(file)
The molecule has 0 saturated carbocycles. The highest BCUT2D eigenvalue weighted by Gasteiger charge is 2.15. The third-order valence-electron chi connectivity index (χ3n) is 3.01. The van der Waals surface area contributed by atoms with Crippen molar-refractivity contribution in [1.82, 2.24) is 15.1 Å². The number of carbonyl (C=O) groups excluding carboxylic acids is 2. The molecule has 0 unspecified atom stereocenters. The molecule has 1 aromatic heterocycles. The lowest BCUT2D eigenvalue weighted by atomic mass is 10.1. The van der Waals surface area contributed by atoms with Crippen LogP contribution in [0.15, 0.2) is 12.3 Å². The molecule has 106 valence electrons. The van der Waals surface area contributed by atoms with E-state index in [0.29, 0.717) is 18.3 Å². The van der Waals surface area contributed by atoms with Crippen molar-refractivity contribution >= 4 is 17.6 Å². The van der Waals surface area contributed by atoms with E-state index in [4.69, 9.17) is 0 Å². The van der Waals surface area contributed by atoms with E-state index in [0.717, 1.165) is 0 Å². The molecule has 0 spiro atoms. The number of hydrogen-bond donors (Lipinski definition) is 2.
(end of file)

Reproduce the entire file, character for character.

The molecule has 0 saturated carbocycles. The highest BCUT2D eigenvalue weighted by Gasteiger charge is 2.15. The third-order valence-electron chi connectivity index (χ3n) is 3.01. The van der Waals surface area contributed by atoms with Crippen molar-refractivity contribution in [1.82, 2.24) is 15.1 Å². The number of carbonyl (C=O) groups excluding carboxylic acids is 2. The molecule has 0 unspecified atom stereocenters. The molecule has 1 aromatic heterocycles. The lowest BCUT2D eigenvalue weighted by atomic mass is 10.1. The van der Waals surface area contributed by atoms with Crippen LogP contribution in [0.15, 0.2) is 12.3 Å². The molecule has 106 valence electrons. The van der Waals surface area contributed by atoms with E-state index in [0.29, 0.717) is 18.3 Å². The van der Waals surface area contributed by atoms with Crippen molar-refractivity contribution >= 4 is 17.6 Å². The van der Waals surface area contributed by atoms with E-state index in [4.69, 9.17) is 0 Å². The van der Waals surface area contributed by atoms with E-state index in [0.717, 1.165) is 0 Å². The molecule has 0 spiro atoms. The number of hydrogen-bond donors (Lipinski definition) is 2.